Monday, February 18, 2013

Jet Ventilation

One of the rarer forms of airway management used in anesthesia is jet ventilation. In cases where a breathing tube or device cannot be placed (either due to disease, anatomy, or surgical need), a jet ventilator can be used. Oxygen from a supply pipeline goes to a pressure regulator connected to a hand-held valve. Squeezing the valve blasts oxygen out of a narrow outlet. This can be connected to a ventilating bronchoscope, laryngoscope, or in an emergency, an angiocath placed through the neck into the trachea. Thus, one can direct pressure-controlled blasts of oxygen through a surgeon-manipulated device or emergency airway.

A young patient with subglottic stenosis presents in extremis with acute shortness of breath and stridor. He acquired subglottic stenosis as a premature infant when he was intubated for several weeks. As a result, his vocal cords are normal, but below his vocal cords, his trachea has narrowed significantly so that he breathes through a straw. The surgeons want to dilate the stenosis, but obviously cannot work around an endotracheal tube. Although the patient has had a tracheostomy in the past (an opening from the skin to the trachea bypassing the stenosis), the surgeons would like to avoid that. This is the perfect case for jet ventilation.

The patient was rushed up from the emergency department to the operating room. After placing monitors, we induced anesthesia with propofol and remifentanil. We paralyzed with rocuronium and used a continuous twitch monitor to maintain adequate paralysis. We handed the airway over to the surgeon who placed an anterior commissure laryngoscope. By attaching our jet ventilator to the laryngoscope, we could blast oxygen through the tip of the blade which sat just beyond the epiglottis.

The jet ventilator is pretty easy to use, but it is absolutely crucial to do it correctly. If the laryngoscope blade is misdirected, the high pressure oxygen can blast through the soft tissues around the trachea, leading to subcutaneous air, a pneumothorax, and other damage. Exhalation is passive so if jet ventilation is done too quickly, the patient will retain air until the lungs burst. Yet we still oxygenate at a pretty high frequency (60 breaths/minute). Passive exhalation also means CO2 will build up; at the end of the case, our end tidal CO2 was 80 (twice normal). We have to be careful not to insufflate the stomach and use the minimal pressure necessary to oxygenate. And we have to maintain paralysis, not only because the surgeons are working on a 2mm airway, but also because if a vocal cord closes and we use the jet ventilator, we will get permanent vocal cord damage. We coordinated closely with the surgeons as they worked in between the breaths we gave. The patient did outstanding, woke up without any problems, and had much more relief in his breathing. Although emergent shared airway cases can be complex and difficult, good communication and coordination allows a very safe anesthetic.

Saturday, February 16, 2013

Three Years

Some medical schools in New York have started developing three year MD programs. In an attempt to save money for students, create more physicians, and improve efficiency of medical education, they have compressed the traditional four years into three that include summer courses. It's an interesting thought. This experiment happened several decades ago but failed. Yet there are some medical schools (in Canada, for example) that have a three year curriculum that works. And Duke has a four-year curriculum where one of the years is entirely dedicated to research or an additional degree.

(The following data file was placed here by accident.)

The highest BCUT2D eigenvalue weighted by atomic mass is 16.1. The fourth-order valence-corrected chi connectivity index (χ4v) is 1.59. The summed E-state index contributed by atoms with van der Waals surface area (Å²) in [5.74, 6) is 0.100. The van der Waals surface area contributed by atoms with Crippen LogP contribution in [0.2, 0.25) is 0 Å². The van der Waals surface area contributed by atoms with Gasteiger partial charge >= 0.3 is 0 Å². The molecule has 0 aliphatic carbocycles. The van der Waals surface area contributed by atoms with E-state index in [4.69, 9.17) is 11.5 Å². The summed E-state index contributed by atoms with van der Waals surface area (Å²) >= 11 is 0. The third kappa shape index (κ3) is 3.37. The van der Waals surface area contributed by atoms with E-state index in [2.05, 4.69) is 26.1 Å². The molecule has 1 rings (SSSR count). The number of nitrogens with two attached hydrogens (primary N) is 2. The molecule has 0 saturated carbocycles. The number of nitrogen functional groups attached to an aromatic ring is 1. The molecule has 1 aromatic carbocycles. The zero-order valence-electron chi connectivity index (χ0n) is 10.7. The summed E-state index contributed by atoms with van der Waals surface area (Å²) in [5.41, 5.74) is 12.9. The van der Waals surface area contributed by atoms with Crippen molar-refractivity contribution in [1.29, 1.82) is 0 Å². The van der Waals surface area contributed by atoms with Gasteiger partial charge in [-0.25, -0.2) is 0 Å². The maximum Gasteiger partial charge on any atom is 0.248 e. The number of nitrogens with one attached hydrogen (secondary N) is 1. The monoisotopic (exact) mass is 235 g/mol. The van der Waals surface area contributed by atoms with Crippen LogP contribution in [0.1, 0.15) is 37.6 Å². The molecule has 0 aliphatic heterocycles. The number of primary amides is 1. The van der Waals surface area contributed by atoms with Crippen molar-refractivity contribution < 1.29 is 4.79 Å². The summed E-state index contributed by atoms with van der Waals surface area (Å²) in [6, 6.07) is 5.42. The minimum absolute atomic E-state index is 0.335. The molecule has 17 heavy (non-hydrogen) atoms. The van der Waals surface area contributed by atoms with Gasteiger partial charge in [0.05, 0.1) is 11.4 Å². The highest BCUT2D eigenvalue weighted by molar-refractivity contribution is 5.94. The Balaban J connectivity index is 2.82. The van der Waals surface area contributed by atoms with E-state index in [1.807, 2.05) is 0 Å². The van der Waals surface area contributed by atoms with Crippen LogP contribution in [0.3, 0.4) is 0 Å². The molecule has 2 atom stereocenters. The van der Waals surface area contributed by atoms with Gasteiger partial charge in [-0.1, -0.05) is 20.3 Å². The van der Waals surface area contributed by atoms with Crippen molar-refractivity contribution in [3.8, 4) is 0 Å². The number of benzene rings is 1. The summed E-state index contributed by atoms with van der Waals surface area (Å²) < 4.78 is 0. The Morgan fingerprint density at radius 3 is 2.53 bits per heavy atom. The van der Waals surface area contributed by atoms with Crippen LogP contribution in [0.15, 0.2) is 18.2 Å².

In my opinion, there is too much to learn in medicine in three years, or four, or five. It's a lifelong activity. Three may be sufficient to build an adequate foundation of knowledge, skills, and learning. But I'm still a little hesitant. The time in medical school is time for emotional and professional maturation; it is time for exploration, reflection, discovery, and passion-finding; it is time to integrate the ideals, principles, values, and ethics of being a physician. One can learn pharmacology or neuroscience or anatomy at a faster pace, but it's much harder to build character, decide on a specialty, and feel like a physician at an accelerated speed.

The benefits may outweigh those downsides. We do need more physicians, the cost of medical training is absurdly high, and this may be an attractive option for those who are older, coming from other jobs, or certain about their specialty. With the right selection of candidates, appropriate assessments, and a well-planned curriculum, the physicians graduating may be indiscernible from those coming out of traditional four year programs. Nevertheless, I was happy with the pace of my medical education and wouldn't have opted otherwise.

Friday, February 15, 2013


Every few months, I attend the regional California Society of Anesthesiologists meeting. We usually go to a nice restaurant, listen to a lecture, and discuss updates in the political scene at a state and national level. These meetings remind me several things. Because community anesthesiologists attend, they often give perspectives on practice outside the academic setting. When we had a talk on difficult airway devices and techniques, I was surprised to find that I was more comfortable with the newer approaches than many non-academic anesthesiologists. Being at Stanford affords me the opportunity to use technological advancements that smaller hospitals and surgery centers have yet to adopt. It reminds me that when I finish residency, I have to prioritize active and continual learning so as not to lag behind the latest ideas.

The second part of the meeting reminds me of the importance of advocacy. I've realized more and more that we have to support our profession. There are a lot of competing interests, especially ones to control cost of care, and not all of these are the best for our patients. We still advocate a physician anesthesiologist in charge of all anesthesia care including pain procedures (rather than independent mid-level practitioners). We still fight cuts to reimbursement that may discourage physicians from caring for the Medicare population. We still seek to educate and inform the public about what we do as anesthesiologists, and hopefully this blog plays a small role in making that happen.

Wednesday, February 13, 2013